sion Board finds ther? ere 13,316 Con
federate pensioners this year, who
will receive a total of $200,000. Widow
and fourth class pensioners get $14 a
- Three United StateB soldiers
were killed and eight injured, one
fatally, by the premature explosion of
powder as a ton-inch mortar was being
loaded at Fort Bank, Winthrop, off
- James'L. Curley, of McKees
port, Pa., was killed while walking
across the railroad track by a shifting
engine Wednesday. He was with his
sweetheart but he succeeded in shov
ing her off the track while he perish
- The Edward Hines Lumber Com
Jany, of Chicago, bas closed a deal io
ackson, Miss., for the purchase of
I 600,000 seres of pine timber lands in
Harrison and Pearl River Counties,
the pri?e paid being about two and
one-half million dollars.
- The Southerp Railway annonnoes
that the new double traek between
Washington city and Orange, Va.,
whieh has boen constructed by this
oompenyis open. The distance be
tween Washington and Orange is 85
- Mr. Harris, of Way cross Ga.,
who for several years has been ex
perimenting with Egyptian cotton,
has bronght it up to a high standard;
one of his best stalks having 4?7 open
bolls and thirty-nine not open on
it. He will make nearly two bales of
cotton to the sore.
- The surgeon general of the army
has conourred in the recommendation
of General Grant that John J. Smith,
a member of the United States army
hospital corps, stationed at Fort Mott,
N. J., wh'o is said to have married a
negress, be discharged from the army,
"for the good of the service."
--A movement has begun in
Raleigh, N. C., whioh has the ardent
support of the State* officers, for the
erection of a statue of the late United
8tutes Senator Matt W. Ransom, the
purpose being to placo this in the
capitol square in whioh there is a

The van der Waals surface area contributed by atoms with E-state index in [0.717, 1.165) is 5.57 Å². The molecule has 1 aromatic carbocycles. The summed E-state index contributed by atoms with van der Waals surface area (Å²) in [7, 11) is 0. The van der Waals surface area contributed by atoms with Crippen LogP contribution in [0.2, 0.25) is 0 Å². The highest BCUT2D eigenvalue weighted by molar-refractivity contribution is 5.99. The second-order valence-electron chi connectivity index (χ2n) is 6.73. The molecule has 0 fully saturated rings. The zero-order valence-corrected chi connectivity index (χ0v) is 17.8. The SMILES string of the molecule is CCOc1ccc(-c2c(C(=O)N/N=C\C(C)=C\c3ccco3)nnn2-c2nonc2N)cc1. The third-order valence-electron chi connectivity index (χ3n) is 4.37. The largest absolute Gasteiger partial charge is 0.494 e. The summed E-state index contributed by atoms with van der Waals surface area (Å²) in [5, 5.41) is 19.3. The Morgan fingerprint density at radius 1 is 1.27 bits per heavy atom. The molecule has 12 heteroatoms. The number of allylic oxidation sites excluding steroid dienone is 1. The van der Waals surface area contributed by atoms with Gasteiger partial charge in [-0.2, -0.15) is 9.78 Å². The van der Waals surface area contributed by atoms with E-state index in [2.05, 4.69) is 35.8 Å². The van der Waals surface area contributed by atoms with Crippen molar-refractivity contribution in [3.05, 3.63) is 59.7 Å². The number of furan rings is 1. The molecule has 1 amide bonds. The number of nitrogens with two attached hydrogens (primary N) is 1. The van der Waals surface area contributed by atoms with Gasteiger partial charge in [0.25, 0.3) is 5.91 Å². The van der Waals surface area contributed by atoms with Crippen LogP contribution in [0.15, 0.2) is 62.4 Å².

statue of the late Z. B. Vance. It is
stated that the funds could be quickly
--At Enrod?, Ala., Oct-19, Charles
Maokie, a prominent citizen, was
found murdered alongside the road,
hie head beaten into a jelly with a
club. Forney Hilton, a citizen" who
Was last seen with him, has been ar
rested on suspicion. Hilton olaims
he left the man and heard him call,
went to him and found him murdered.
Hilton has been taken to another jail
I for saf? keeping.
Latest War News.
A review of the ten day's fighting be
tween the Japanese and Uunsinns south
of A/ukder. shows immense losses to
both for?es but a decisive victory for
neither. Tho opposing nimios are still
facing each other though a distance of
several miles lies between them. Of
fensive operations on tho part of the
Russians aro reported to have been
made teu milos from Mukden and at
tack? are ot frequent occurrence along
the entire line. No really important
aggressive movement?, however, nre
announced. A very heavy engage
ment is conbidered certain to occur bo
toro many days.to tho southward of
Jiukduu as a result of the concentra
tion in that vicinity ot immense bodiee
of tho opposing forces. The weather
Ima become very much colder and great
Buffering muong tho soldiers is report
Tokio, October 20.-It is announced
nt headquarters that the left Japanese
army captured near Langtouchien six
ammunition carts, 5,854 rifles, 4/J20